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dc.creatorBartlett, Harrison
dc.creatorBowser, Joe
dc.creatorCallejon-Hierro, Carlos
dc.creatorGarner, Sarah
dc.creatorGuloy, Lawrence
dc.creatorHnatov, Christina
dc.creatorKalman, Jonathan
dc.creatorSosis, Baram
dc.creatorAkin, David
dc.date.accessioned2019-06-20T18:12:25Z
dc.date.available2019-06-20T18:12:25Z
dc.date.issued2019-07-07
dc.identifier.otherICES_2019_277
dc.identifier.urihttps://hdl.handle.net/2346/84485
dc.descriptionHarrison Bartlett, University of Maryland (UMD), USA
dc.descriptionJoe Bowser, University of Maryland (UMD), USA
dc.descriptionCarlos Callejon-Hierro, University of Maryland (UMD), USA
dc.descriptionSarah Garner, University of Maryland (UMD), USA
dc.descriptionLawrence Guloy, University of Maryland (UMD), USA
dc.descriptionChristina Hnatov, University of Maryland (UMD), USA
dc.descriptionJonathan Kalman, University of Maryland (UMD), USA
dc.descriptionBaram Sosis, University of Maryland (UMD), USA
dc.descriptionDavid Akin, University of Maryland (UMD), USA
dc.descriptionICES400: Extravehicular Activity: Space Suits
dc.descriptionThe 49th International Conference on Environmental Systems was held in Boston, Massachusetts, USA on 07 July 2019 through 11 July 2019.
dc.description.abstractOver the past several years, the University of Maryland has been developing technologies for in-situ additive manufacturing of spacesuits based on AX-5-type hard suits. Past work covered technologies tested for fabrication of pressure-tight structures, and focused heavily on 3D-printed bearings and seals. This paper summarizes the culmination of this first phase of the program, leading to the mechanical and human operations testing of a spacesuit elbow assembly made almost entirely using additive manufacturing. The final module is fabricated using selective laser sintering, except for the spherical balls in the bearings and metal rings to provide low-friction rotary sealing surfaces. Seals tested include both commercial off-the-shelf rotary seals and 3D-printed seals using a Polyjet process with variable material properties to optimize seal functionality. The elbow module is a four-bearing, three-wedge assembly attached to a sealing ring at the proximal end for installation in the UMd partial pressure glove box, and to a sizing insert and standard EMU wrist disconnect to attach to a spacesuit glove. Tests performed include external actuation of the elbow joint with and without pressure to measure bending loads and hysteresis, and use by human test subjects inside a glove box depressurized to 4.3 psid. A Fitts’ Tapping test board was developed and integrated into the glove box to provide a quantitative measure of arm mobility, in conjunction with NASA Task Load Index (TLX) assessments from the test subjects. All tests were also performed with a standard EMU arm as a control. Results of the testing are presented and analyzed; the paper concludes with an assessment of the potential of this technology to scale up to a full pressure suit, and design concepts for future testing and eventual operational applications.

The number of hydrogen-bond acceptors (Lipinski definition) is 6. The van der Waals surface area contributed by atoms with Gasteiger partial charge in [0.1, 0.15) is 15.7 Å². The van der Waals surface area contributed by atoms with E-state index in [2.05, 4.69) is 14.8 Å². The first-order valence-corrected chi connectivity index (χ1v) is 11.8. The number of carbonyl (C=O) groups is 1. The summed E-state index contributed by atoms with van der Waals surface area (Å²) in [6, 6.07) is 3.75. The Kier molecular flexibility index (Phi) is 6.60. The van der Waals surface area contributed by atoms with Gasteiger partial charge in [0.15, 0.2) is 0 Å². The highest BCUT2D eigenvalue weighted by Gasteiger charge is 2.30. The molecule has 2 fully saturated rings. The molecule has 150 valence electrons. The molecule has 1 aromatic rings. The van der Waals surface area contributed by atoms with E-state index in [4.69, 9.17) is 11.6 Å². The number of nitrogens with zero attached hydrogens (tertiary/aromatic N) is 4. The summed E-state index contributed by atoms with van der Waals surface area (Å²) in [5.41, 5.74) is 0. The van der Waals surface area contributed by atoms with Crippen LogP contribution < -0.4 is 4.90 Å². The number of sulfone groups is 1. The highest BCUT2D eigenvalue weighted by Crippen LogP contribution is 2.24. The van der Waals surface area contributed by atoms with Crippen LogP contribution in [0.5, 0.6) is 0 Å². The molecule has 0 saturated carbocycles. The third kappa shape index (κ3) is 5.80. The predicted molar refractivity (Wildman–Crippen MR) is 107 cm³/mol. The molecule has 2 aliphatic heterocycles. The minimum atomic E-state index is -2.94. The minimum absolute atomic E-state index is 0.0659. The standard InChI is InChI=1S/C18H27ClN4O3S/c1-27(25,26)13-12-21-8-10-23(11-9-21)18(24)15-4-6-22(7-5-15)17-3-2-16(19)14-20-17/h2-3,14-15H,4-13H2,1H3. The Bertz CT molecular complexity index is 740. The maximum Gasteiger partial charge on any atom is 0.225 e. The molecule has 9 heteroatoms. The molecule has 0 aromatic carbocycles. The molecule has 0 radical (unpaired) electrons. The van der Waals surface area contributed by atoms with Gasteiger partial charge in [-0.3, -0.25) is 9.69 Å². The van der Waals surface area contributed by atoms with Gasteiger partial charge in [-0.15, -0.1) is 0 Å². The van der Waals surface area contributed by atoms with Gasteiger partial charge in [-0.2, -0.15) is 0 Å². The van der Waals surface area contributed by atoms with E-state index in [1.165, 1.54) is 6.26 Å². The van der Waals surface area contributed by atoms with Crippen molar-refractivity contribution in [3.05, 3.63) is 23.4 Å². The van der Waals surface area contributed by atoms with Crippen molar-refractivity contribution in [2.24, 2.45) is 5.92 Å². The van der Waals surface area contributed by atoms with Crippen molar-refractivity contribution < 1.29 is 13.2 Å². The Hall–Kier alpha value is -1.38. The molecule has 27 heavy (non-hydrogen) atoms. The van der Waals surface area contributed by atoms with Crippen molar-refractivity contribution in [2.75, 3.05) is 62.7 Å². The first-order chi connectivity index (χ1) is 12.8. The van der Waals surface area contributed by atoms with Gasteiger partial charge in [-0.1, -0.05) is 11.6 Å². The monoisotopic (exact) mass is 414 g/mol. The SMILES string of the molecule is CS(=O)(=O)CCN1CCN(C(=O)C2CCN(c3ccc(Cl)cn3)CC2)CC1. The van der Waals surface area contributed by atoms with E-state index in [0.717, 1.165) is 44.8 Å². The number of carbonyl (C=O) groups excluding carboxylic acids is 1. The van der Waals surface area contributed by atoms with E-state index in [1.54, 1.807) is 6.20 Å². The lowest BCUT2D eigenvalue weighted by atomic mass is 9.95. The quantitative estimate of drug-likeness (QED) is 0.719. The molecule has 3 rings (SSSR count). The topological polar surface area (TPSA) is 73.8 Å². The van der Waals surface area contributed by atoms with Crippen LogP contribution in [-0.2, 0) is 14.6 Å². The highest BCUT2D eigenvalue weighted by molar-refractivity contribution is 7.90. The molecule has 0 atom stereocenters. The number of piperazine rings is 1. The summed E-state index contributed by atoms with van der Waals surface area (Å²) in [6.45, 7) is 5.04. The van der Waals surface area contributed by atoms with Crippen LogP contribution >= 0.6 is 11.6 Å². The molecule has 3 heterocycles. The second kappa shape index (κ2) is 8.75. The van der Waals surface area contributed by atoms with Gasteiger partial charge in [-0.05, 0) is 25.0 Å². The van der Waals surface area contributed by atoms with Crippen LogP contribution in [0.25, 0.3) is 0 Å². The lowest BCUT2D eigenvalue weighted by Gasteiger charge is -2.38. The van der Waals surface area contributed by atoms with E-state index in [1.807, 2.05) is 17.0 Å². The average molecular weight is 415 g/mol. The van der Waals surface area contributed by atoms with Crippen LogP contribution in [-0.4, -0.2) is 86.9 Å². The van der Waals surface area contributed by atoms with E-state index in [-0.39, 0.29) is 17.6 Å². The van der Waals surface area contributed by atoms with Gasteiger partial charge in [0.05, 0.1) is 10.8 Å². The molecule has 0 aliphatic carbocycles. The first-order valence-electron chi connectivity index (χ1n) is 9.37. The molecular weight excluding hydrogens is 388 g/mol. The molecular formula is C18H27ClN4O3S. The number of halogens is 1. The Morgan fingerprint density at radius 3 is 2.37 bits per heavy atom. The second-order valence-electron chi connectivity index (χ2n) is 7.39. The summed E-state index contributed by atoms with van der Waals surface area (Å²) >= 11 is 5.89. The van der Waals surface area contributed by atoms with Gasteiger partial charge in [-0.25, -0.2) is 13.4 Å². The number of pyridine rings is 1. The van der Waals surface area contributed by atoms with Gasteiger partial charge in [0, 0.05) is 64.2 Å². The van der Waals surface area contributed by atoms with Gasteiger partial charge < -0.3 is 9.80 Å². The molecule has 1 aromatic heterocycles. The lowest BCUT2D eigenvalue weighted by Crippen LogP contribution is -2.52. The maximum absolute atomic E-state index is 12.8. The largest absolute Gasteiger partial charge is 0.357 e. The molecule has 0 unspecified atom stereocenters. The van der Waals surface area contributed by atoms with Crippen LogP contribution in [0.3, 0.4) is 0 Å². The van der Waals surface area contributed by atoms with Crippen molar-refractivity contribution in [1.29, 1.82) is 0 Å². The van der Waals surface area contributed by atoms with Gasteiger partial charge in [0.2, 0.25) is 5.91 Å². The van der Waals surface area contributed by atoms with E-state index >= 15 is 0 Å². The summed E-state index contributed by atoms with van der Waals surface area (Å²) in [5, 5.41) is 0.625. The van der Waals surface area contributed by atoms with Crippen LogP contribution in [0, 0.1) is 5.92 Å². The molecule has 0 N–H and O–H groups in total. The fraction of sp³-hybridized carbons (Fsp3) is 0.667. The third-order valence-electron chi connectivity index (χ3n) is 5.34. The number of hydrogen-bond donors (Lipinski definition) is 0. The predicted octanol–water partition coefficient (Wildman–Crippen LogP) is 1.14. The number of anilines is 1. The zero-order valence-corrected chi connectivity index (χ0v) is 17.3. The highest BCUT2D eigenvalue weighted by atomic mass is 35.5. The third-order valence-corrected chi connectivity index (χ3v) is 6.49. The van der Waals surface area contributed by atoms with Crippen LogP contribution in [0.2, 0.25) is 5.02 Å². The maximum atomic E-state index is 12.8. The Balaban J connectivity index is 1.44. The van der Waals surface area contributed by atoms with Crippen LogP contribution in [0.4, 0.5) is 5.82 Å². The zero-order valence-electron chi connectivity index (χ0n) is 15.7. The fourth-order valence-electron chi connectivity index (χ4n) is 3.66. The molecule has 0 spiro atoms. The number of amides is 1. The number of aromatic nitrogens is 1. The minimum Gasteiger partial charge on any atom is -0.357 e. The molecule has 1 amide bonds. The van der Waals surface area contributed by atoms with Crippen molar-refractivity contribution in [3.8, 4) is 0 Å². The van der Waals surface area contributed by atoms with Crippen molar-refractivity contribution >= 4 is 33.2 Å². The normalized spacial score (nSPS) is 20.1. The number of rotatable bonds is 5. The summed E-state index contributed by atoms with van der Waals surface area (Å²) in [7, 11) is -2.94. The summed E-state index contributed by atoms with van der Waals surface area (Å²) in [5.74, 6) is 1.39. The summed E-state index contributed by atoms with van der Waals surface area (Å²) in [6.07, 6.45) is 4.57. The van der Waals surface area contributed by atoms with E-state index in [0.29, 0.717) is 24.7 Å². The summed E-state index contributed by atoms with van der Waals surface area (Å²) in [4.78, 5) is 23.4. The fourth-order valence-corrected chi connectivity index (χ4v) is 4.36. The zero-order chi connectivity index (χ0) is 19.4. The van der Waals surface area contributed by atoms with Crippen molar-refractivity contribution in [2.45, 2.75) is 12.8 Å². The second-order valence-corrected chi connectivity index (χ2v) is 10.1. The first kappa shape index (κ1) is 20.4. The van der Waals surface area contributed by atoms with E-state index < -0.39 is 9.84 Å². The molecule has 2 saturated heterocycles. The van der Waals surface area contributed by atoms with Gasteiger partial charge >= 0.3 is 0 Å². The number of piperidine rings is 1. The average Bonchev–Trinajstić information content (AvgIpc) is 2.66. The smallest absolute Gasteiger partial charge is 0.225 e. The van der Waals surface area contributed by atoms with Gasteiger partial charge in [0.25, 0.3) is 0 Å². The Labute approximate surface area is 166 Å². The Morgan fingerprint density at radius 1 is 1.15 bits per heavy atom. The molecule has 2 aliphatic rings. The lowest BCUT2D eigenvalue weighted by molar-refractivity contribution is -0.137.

dc.format.mimetypeapplication/pdf
dc.language.isoeng
dc.publisher49th International Conference on Environmental Systems
dc.subjectSpacesuits
dc.subjectHard suits
dc.subjectAX-5
dc.subjectAdditive manufacturing
dc.subjectGlovebox testing
dc.subjectRotary seals
dc.subjectBearings
dc.titleDevelopment and Testing of a 3D-Printed Spacesuit Elbow Assemblyen_US
dc.typePresentations


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